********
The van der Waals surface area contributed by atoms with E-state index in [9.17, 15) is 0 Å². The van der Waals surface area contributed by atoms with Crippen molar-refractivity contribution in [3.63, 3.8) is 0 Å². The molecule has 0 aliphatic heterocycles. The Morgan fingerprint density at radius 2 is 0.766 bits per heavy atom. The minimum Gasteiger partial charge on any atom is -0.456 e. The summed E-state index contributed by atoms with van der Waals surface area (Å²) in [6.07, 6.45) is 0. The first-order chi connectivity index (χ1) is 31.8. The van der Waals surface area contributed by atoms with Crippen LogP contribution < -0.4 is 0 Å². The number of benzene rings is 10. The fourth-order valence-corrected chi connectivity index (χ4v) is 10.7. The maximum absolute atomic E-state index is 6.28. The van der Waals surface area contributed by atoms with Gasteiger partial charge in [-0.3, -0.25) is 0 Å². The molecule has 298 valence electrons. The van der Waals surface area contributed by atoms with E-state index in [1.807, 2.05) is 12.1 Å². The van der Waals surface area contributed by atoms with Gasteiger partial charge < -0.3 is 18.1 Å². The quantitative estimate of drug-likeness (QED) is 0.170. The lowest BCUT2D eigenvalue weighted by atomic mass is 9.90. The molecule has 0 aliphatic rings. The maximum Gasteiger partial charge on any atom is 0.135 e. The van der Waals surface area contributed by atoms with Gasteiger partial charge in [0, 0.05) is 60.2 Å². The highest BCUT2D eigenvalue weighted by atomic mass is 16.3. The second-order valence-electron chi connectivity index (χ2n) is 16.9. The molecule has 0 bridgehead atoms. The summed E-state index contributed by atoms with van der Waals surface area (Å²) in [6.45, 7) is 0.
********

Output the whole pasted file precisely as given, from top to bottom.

The van der Waals surface area contributed by atoms with E-state index in [9.17, 15) is 0 Å². The van der Waals surface area contributed by atoms with Crippen molar-refractivity contribution in [3.63, 3.8) is 0 Å². The molecule has 0 aliphatic heterocycles. The Morgan fingerprint density at radius 2 is 0.766 bits per heavy atom. The minimum Gasteiger partial charge on any atom is -0.456 e. The summed E-state index contributed by atoms with van der Waals surface area (Å²) in [6.07, 6.45) is 0. The first-order chi connectivity index (χ1) is 31.8. The van der Waals surface area contributed by atoms with Crippen LogP contribution < -0.4 is 0 Å². The number of benzene rings is 10. The fourth-order valence-corrected chi connectivity index (χ4v) is 10.7. The maximum absolute atomic E-state index is 6.28. The van der Waals surface area contributed by atoms with Gasteiger partial charge in [-0.3, -0.25) is 0 Å². The molecule has 298 valence electrons. The van der Waals surface area contributed by atoms with E-state index in [1.807, 2.05) is 12.1 Å². The van der Waals surface area contributed by atoms with Gasteiger partial charge < -0.3 is 18.1 Å². The quantitative estimate of drug-likeness (QED) is 0.170. The lowest BCUT2D eigenvalue weighted by atomic mass is 9.90. The molecule has 0 aliphatic rings. The maximum Gasteiger partial charge on any atom is 0.135 e. The van der Waals surface area contributed by atoms with Gasteiger partial charge in [0, 0.05) is 60.2 Å². The highest BCUT2D eigenvalue weighted by atomic mass is 16.3. The second-order valence-electron chi connectivity index (χ2n) is 16.9. The molecule has 0 bridgehead atoms. The summed E-state index contributed by atoms with van der Waals surface area (Å²) in [6.45, 7) is 0.